Shanahan, M & Ritter, A 2014, ‘Cost benefit analysis of two policy options for cannabis: status quo and legalisation
’, PLoS One
, vol. 9, no. 4, p. e95569, free full text.
Comment: This economic evaluation provides valuable information for people contemplating making cannabis policy more rational.
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How are legal thresholds for drug trafficking derived?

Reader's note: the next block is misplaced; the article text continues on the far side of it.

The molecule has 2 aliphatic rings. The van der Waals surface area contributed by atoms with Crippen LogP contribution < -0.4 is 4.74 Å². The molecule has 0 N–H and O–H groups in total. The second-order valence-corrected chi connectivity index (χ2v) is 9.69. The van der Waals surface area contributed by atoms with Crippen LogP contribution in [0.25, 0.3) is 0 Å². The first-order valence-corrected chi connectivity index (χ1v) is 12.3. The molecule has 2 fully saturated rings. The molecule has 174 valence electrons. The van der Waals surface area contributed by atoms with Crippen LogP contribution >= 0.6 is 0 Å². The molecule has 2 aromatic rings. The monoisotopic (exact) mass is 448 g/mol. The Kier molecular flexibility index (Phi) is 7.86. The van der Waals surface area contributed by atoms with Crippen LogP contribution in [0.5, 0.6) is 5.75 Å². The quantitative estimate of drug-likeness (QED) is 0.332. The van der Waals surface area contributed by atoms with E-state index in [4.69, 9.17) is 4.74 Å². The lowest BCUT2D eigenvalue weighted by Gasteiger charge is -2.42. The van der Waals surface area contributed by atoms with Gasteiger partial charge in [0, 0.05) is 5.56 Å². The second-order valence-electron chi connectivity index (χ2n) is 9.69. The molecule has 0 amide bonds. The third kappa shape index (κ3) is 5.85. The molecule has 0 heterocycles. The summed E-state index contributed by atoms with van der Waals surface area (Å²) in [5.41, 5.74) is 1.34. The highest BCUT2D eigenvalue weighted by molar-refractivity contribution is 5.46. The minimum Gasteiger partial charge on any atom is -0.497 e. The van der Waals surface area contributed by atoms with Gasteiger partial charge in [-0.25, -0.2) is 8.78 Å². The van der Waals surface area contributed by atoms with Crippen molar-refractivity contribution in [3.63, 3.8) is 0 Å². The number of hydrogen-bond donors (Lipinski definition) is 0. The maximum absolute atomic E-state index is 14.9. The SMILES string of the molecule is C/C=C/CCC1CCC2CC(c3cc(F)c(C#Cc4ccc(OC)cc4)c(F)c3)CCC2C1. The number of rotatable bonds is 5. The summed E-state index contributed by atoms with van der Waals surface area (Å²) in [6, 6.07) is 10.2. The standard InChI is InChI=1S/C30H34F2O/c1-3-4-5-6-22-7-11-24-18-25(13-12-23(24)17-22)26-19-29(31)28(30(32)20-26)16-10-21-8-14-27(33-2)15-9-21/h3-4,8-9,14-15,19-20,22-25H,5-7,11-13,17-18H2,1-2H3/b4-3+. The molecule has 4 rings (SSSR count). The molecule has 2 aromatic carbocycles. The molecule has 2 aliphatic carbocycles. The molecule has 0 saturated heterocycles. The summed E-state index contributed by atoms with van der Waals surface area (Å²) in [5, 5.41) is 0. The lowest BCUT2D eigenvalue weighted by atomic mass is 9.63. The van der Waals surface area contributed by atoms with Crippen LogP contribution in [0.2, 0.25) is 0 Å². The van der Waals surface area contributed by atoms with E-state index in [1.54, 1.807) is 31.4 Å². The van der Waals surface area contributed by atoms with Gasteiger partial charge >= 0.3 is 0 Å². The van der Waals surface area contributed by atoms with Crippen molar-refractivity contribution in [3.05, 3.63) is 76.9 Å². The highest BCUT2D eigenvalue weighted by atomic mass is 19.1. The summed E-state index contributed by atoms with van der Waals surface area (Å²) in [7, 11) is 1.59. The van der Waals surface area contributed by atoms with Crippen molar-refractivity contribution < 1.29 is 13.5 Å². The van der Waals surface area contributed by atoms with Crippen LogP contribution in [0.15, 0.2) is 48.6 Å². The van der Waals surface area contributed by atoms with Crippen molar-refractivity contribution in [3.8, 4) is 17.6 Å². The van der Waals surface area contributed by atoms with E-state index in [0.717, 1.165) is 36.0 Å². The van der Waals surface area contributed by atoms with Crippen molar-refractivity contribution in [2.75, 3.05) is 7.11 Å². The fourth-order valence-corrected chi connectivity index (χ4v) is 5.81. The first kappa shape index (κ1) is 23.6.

Legal thresholds are used in many parts of the world to define the quantity of illicit drugs over which possession is deemed “trafficking” as opposed to “possession for personal use”. There is limited knowledge about why or how such laws were developed. In this study we analyse the policy processes underpinning the introduction and expansion of the drug trafficking legal threshold system in New South Wales (NSW), Australia. A critical legal and historical analysis was undertaken sourcing data from legislation, Parliamentary Hansard debates, government inquiries, police reports and research. A timeline of policy developments was constructed from 1970 until 2013 outlining key steps including threshold introduction (1970), expansion (1985), and wholesale revision (1988). We then critically analysed the drivers of each step and the roles played by formal policy actors, public opinion, research/data and the drug trafficking problem. We find evidence that while justified as a necessary tool for effective law enforcement of drug trafficking, their introduction largely preceded overt police calls for reform or actual increases in drug trafficking. Moreover, while the expansion from one to four thresholds had the intent of differentiating small from large scale traffickers, the quantities employed were based on government assumptions which led to “manifest problems” and the revision in 1988 of over 100 different quantities. Despite the revisions, there has remained no further formal review and new quantities for “legal highs” continue to be added based on assumption and an uncertain evidence-base. The development of legal thresholds for drug trafficking in NSW has been arbitrary and messy. That the arbitrariness persists from 1970 until the present day makes it hard to conclude the thresholds have been well designed. Our narrative provides a platform for future policy reform.